3. Composted Mixed Yard Waste
Similarily to homemade compost, composted mixed yard waste can be used as a mulch in your garden. Mixed yard waste compost is made by many municipalities as a result of municipal waste collection programs. It is made up mainly of branches, sticks, leaves, and other yard trimmings which are too big to be composted in a residential setting. These larger pieces of yard waste are chipped and composted in large batches to create a wonderful mulch. Because of the variety of ingredients, mixed composted yard waste is preferable to wood chip mulch.
Many municipalities now offer this type of yard waste composting program in which large yard waste is collected, composted, and redistributed to citizens. In our area, both collection of material and the finished compost itself are included with our existing waste collection program and are free of charge. You take home as much finished compost as you like.
This municipal mixed yard waste compost is a wonderful organic mulch because it contains material from so many different sources. This benefit comes with the concern that this material may contain sprays or other contaminants. Fortunately, many municipalities offer contaminant (and nutrient) test results from their compost that can be accessed on request prior to picking up the compost.
Using Mixed Composted Yard Waste as Mulch
Yard waste compost that has been finely shredded prior to composting may have tone re-appliled every year. Most of the mixed yard waste compost that we’ve received, however, hasn’t been fully composted. There are often visible chips and strands of shredded wood which last several seasons. The mixed nature of the compost is important in this case, as the carbon in the wood chips is offset by the nitrogen in the leaves and other nitrogen-rich compost ingredients. This presentation from Ohio State University gives a great overview of the benefits of composted yard waste mulch, including photos and mulching prescriptions.
I’ve noticed that some “yard waste compost” that’s available commercially for purchase consists of shredded arborist wood chips that have been mixed with composted manure to create a balanced mix. This type of organic mulch still has visible wood chips, but is quite dark due to the composted manure. If the manure has been fully composted properly, this mix should have no unpleasant smell. If free municipal mixed yard waste compost isn’t available in your area, this might be a good option. Just be sure to research the nutrient profile and ingredients (including the sources of wood and manure) prior to ordering this type of mulch.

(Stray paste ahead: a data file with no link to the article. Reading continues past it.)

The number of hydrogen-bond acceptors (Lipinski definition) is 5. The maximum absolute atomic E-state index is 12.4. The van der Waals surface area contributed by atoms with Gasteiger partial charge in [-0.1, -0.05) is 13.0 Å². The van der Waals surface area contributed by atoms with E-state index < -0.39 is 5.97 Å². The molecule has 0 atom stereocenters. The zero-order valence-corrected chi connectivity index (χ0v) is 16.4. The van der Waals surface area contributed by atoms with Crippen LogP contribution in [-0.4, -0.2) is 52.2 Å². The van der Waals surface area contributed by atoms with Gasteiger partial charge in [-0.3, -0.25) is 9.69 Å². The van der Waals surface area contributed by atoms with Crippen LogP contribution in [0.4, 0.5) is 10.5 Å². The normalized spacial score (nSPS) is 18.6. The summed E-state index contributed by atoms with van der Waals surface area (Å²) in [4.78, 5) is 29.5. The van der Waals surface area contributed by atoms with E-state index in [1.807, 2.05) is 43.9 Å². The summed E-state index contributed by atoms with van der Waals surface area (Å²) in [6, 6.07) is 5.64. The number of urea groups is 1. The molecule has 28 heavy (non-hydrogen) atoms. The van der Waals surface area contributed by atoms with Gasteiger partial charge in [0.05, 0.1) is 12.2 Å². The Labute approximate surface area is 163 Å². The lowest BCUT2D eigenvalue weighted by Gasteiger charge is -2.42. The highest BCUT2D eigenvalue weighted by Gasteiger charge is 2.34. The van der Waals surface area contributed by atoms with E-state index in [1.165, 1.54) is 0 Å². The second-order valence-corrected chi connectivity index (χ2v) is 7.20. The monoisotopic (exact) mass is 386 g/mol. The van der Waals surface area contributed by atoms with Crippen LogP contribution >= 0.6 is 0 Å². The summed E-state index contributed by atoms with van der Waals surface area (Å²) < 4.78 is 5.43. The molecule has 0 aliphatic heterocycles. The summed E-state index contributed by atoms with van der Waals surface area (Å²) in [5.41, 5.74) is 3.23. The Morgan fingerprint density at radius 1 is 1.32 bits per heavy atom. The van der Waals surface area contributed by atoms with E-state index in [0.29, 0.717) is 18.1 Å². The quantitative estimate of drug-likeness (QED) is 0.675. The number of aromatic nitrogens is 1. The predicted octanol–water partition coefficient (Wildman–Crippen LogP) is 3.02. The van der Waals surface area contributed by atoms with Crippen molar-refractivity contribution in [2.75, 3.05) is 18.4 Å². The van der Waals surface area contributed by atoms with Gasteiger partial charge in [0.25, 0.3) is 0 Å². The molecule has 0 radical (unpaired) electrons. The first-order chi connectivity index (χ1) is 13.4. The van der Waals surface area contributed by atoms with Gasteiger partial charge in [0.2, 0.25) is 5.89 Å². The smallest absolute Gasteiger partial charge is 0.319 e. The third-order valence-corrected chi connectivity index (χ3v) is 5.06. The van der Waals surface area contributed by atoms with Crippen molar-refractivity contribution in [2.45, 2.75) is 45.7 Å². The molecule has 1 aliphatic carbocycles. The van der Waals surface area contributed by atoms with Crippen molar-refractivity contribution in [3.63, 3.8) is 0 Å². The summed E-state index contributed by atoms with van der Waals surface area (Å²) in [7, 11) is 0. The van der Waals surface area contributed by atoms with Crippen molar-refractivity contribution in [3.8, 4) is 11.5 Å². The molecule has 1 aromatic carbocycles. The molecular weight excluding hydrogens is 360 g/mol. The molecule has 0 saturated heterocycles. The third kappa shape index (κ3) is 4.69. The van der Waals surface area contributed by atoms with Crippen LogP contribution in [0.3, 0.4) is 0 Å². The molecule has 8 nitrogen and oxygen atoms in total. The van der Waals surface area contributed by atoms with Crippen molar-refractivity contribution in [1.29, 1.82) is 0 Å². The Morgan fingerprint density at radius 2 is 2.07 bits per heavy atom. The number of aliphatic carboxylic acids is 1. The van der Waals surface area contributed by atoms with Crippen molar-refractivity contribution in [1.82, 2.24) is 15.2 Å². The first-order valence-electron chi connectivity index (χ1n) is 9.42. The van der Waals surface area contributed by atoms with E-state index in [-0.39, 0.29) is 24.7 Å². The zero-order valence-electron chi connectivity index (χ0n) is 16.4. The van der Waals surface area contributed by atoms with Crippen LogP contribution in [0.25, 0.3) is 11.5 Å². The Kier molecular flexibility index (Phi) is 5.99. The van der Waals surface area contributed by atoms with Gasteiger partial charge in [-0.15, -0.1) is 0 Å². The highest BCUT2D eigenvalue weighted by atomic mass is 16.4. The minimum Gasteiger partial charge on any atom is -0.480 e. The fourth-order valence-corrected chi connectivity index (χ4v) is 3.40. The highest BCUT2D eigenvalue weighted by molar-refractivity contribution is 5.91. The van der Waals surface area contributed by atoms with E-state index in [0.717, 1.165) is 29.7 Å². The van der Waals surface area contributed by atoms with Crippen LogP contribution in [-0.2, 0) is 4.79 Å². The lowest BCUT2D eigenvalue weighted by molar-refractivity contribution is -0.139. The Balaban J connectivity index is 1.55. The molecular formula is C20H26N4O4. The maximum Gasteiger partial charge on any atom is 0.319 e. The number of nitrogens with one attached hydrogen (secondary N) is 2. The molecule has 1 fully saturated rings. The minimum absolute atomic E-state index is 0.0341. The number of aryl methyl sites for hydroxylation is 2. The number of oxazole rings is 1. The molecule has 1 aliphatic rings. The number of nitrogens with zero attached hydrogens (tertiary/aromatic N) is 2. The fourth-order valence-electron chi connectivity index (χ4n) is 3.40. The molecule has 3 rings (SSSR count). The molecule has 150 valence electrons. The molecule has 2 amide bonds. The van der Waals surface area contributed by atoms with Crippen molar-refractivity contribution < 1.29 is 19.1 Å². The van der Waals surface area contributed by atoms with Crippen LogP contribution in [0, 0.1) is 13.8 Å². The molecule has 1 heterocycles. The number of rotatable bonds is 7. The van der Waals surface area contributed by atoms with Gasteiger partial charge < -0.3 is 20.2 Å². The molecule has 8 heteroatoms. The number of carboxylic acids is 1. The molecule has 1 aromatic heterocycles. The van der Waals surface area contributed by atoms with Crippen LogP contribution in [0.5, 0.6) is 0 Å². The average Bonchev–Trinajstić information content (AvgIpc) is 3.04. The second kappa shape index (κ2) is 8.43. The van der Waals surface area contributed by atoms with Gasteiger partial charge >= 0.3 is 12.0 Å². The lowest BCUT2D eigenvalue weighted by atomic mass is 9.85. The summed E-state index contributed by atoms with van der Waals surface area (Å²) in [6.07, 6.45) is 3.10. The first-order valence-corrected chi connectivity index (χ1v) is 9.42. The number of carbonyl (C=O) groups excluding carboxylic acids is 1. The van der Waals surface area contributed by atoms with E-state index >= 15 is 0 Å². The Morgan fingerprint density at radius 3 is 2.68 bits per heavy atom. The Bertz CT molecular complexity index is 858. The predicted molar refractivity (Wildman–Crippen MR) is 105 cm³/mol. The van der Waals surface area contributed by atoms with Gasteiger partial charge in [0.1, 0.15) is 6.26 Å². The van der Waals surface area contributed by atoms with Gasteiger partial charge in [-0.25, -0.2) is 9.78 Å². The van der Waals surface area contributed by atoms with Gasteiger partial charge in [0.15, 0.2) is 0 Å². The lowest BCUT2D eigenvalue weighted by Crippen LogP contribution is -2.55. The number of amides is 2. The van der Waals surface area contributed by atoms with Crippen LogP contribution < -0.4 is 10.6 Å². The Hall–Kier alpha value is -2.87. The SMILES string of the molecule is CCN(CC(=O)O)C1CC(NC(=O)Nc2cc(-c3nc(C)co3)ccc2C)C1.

The 3 Best Mulches for Organic Gardening
Homemade compost, shredded autumn leaves, and mixed composted yard waste are three wonderful options for mulching your organic garden. These organic mulches will do a great job holding in soil moisture and keeping down weeds. They’re also free, locally available, and will feed your plants.
To read more about mulching, check out this excellent free downloadable from Iowa State University.
Finding Better Organic Mulch
Look for mulch that looks good, keeps weeds down, and retains moisture in a way that was as close to nature as possible. Don’t cause harm to your garden by bringing in dyes or other contaminants. Focus instead on using the many of the different kinds of organic matter we create (kitchen waste, grass clippings, garden plants, sticks, twigs, logs, et cetera).
I should mention that it is possible to design a self-mulching garden. This is usually more achievable in more “wild” areas of an urban yard which are not manicured. In our yard, for instance, the pine trees along the back perimeter drop their pine needles to create their own mulch. For perennial and annual gardens however, mulching takes a bit more work.
We are fortunate to live in an area with lots of deciduous trees that provide leaves and a source of shredded wood. We also live in an area with a great municipal composting program. If these local resources are not available in your area, the organic mulches listed below may not be the best mulches for you.
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Have you used any of these mulches in your garden before? What kind of organic mulches are locally available in your area? Share your stories and questions in the comments section below!